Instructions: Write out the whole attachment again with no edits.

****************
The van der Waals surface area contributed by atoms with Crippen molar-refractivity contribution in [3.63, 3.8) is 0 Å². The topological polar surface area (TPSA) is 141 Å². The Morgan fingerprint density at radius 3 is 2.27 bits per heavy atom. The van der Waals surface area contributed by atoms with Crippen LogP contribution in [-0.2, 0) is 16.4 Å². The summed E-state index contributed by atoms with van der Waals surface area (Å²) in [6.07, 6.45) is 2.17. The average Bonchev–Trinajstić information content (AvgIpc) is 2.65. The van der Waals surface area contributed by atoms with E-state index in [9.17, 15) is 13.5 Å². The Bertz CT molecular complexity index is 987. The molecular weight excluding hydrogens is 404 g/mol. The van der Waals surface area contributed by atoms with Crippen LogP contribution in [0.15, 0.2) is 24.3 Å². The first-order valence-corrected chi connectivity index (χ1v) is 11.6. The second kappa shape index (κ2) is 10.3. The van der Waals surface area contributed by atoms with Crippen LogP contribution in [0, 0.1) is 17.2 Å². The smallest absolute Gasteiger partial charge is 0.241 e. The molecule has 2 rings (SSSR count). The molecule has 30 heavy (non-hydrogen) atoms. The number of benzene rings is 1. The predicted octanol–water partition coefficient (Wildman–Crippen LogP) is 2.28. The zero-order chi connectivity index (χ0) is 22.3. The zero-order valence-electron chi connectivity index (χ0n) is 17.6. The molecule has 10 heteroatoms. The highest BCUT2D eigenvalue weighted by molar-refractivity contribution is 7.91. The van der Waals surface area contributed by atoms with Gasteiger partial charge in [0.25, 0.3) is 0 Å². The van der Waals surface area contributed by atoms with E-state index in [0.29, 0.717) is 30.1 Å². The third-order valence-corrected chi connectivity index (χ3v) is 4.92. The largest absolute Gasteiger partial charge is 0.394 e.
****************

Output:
The van der Waals surface area contributed by atoms with Crippen molar-refractivity contribution in [3.63, 3.8) is 0 Å². The topological polar surface area (TPSA) is 141 Å². The Morgan fingerprint density at radius 3 is 2.27 bits per heavy atom. The van der Waals surface area contributed by atoms with Crippen LogP contribution in [-0.2, 0) is 16.4 Å². The summed E-state index contributed by atoms with van der Waals surface area (Å²) in [6.07, 6.45) is 2.17. The average Bonchev–Trinajstić information content (AvgIpc) is 2.65. The van der Waals surface area contributed by atoms with E-state index in [9.17, 15) is 13.5 Å². The Bertz CT molecular complexity index is 987. The molecular weight excluding hydrogens is 404 g/mol. The van der Waals surface area contributed by atoms with Crippen LogP contribution in [0.15, 0.2) is 24.3 Å². The first-order valence-corrected chi connectivity index (χ1v) is 11.6. The second kappa shape index (κ2) is 10.3. The van der Waals surface area contributed by atoms with Crippen LogP contribution in [0, 0.1) is 17.2 Å². The smallest absolute Gasteiger partial charge is 0.241 e. The molecule has 2 rings (SSSR count). The molecule has 30 heavy (non-hydrogen) atoms. The number of benzene rings is 1. The predicted octanol–water partition coefficient (Wildman–Crippen LogP) is 2.28. The zero-order chi connectivity index (χ0) is 22.3. The zero-order valence-electron chi connectivity index (χ0n) is 17.6. The molecule has 10 heteroatoms. The highest BCUT2D eigenvalue weighted by molar-refractivity contribution is 7.91. The van der Waals surface area contributed by atoms with Gasteiger partial charge in [0.25, 0.3) is 0 Å². The van der Waals surface area contributed by atoms with E-state index in [0.29, 0.717) is 30.1 Å². The third-order valence-corrected chi connectivity index (χ3v) is 4.92. The largest absolute Gasteiger partial charge is 0.394 e.